Twickenham Stadium, introduced as an NFL games venue in 2016

“Cabbage Patch”

The ground on which Twickenham Stadium is built was purchased in 1907 for the sum of £5,500, which is equivalent to around £607,000 today, and is 10.25 acres in size. It was purchased by the Rugby Football Union (RFU) who are the governing body of rugby union in England. The purchased the land after their games at Crystal Palace started to sell out and they could see major benefits in owning their own land and stadium in which to host their games.

If you ever hear anyone referring to Twickenham Stadium as the “Cabbage Patch” it’s because the land it’s built was used to grow cabbages on a large scale. There is also a pub named The Cabbage Patch not far from Twickenham train station and is a popular meeting point of rugby and NFL fans before and after games played at the stadium.

The Cabbage Patch Pub just south of Twickenham stadium, near to Twickenham train station

Upgrading

The original capacity of the Twickenham Stadium was 20,000 but during the 1920’s and 1930’s the north, east and south terraces were all expanded and a new west stand was built that would mirror the east stand. Due to the expansion of the stadium, it was decided that the infrastructure around it also needed to be upgraded. It was in 1937 when the main road outside the stadium was widened and upgraded as it was deemed inadequate for the amount of traffic the expanded stadium was bringing to the area.

Twickenham Stadium in 1935

It wasn’t until the 1980’s that more work on the stadium would start in an effort to get it to the stage we see it at today. In 1981 the south terrace was rebuilt after safety fears and structural issues. It was much improved as well as being upgraded to the South ‘Stand’ instead of just ‘Terrace’. It was after the completion of the work to this new and improved south stand that the north stand (at opposite end of the stadium) was taken down and rebuilt. This was the start of the stand design that creates the ‘bowl’ style stadium of today.

Twickenham Stadium's North Stand

The two larger stands that run the length of the pitch (East and West) were to start getting some attention in the early 1990’s. By 1995 the stadium had a huge capacity of 75,000 as, at this point in its development, the North, East and West stands were all linked and covered as they are today. It was just the South Stand that needed to be upgraded again to complete the ‘bowl’.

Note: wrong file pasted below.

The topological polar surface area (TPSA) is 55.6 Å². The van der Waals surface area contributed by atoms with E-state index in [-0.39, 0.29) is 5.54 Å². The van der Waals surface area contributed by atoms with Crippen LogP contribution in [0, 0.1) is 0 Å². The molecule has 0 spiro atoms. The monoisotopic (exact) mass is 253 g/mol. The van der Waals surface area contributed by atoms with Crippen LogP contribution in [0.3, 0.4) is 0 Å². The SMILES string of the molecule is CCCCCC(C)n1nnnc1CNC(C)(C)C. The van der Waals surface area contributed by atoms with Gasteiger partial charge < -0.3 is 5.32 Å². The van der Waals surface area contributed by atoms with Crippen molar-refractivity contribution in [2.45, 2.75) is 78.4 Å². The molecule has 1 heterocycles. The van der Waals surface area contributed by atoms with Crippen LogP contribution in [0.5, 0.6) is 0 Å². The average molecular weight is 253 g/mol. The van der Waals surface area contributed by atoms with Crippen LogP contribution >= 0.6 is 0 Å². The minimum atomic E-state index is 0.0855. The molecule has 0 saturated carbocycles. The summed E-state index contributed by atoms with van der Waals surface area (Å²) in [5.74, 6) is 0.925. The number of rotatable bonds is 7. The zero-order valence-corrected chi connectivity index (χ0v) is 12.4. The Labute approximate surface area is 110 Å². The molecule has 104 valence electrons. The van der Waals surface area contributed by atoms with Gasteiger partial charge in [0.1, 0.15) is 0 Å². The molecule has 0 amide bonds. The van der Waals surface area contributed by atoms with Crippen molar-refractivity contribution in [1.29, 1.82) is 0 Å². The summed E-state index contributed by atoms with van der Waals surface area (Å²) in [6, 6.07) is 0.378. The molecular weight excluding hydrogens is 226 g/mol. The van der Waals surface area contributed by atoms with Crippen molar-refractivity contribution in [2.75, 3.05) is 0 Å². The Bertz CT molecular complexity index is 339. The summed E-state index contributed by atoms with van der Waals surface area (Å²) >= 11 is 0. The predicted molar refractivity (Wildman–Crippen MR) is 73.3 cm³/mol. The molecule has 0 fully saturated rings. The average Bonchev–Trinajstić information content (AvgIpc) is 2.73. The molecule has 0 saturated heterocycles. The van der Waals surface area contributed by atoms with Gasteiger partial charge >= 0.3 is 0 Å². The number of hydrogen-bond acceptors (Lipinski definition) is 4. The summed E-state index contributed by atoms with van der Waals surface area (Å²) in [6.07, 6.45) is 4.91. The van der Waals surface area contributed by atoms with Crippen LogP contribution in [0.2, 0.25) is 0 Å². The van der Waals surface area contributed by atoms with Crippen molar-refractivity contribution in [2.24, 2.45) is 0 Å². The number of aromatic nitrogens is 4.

Twickenham Stadium with North, East and West stands finished

The upgrading of the South Stand started to happen in 2005 and would cost £80 million (over £109 million today). This upgrading would cost such a huge amount as the old stand would be demolished and a brand new one built in its place that would complete the ‘bowl’ effect of the modern stadium. It wouldn’t just be a new stand that would increase the stadium’s capacity from 75,000 to 82,000 that was being created either. The cost would include such things as a hotel with 156 rooms and 6 VIP suites, a conference centre, leisure club, performing arts complex and more.

This final stage of the stadium’s development was completed in November 2006.

Twickenham stadium's South Stand is so much more than just a place to watch the games

Twickenham Stadium has been developed stage by stage over its many years of existence and therefore has lacked the drama of building companies being millions of pounds out of pocket and court case followed by counter court case of which the construction of the new Wembley Stadium saw. Read about it here.

NFL at Twickenham

The first NFL game to be played at Twickenham Stadium was in 2016 when the LA Rams played host to the New York Giants. It’s worth noting that the Giants were also involved in the first regular-season game to be played outside the U.S. when they played against the Miami Dolphins at Wembley Stadium, London in 2007. They won both of these games, 13-10 against the Dolphins at Wembley and 17-10 against the LA Rams at Twickenham.

Only one game was played at Twickenham in 2016 but this has been expanded to two games in 2017 as the Cleveland Browns host the Minnesota Vikings and the LA Rams return as hosts, this time to the Arizona Cardinals. See which games are where and when.

The original NFL/Twickenham contract was for 3 games which will have been honoured after the two games this year, so we’ll have to see what happens going forward as Tottenham Hotspurs’ new stadium comes into play as an NFL host. The NFL/Tottenham contract starts in 2018 and runs through the 2027 season.

– See my post about the 3 NFL London venues –

Whether Twickenham will continue to play a part as an NFL host in the future is not clear, but this should become clear following the 2017 NFL season. Once the two games have been played there the 3-game contract is finished and a decision will have to be made. With the inclusion of the 2 games a season at Tottenham Hotspurs’ stadium, we are either going to see more games played in the UK or a stadium is going to get left out. I personally can’t see it being Wembley that would be cut out of the picture.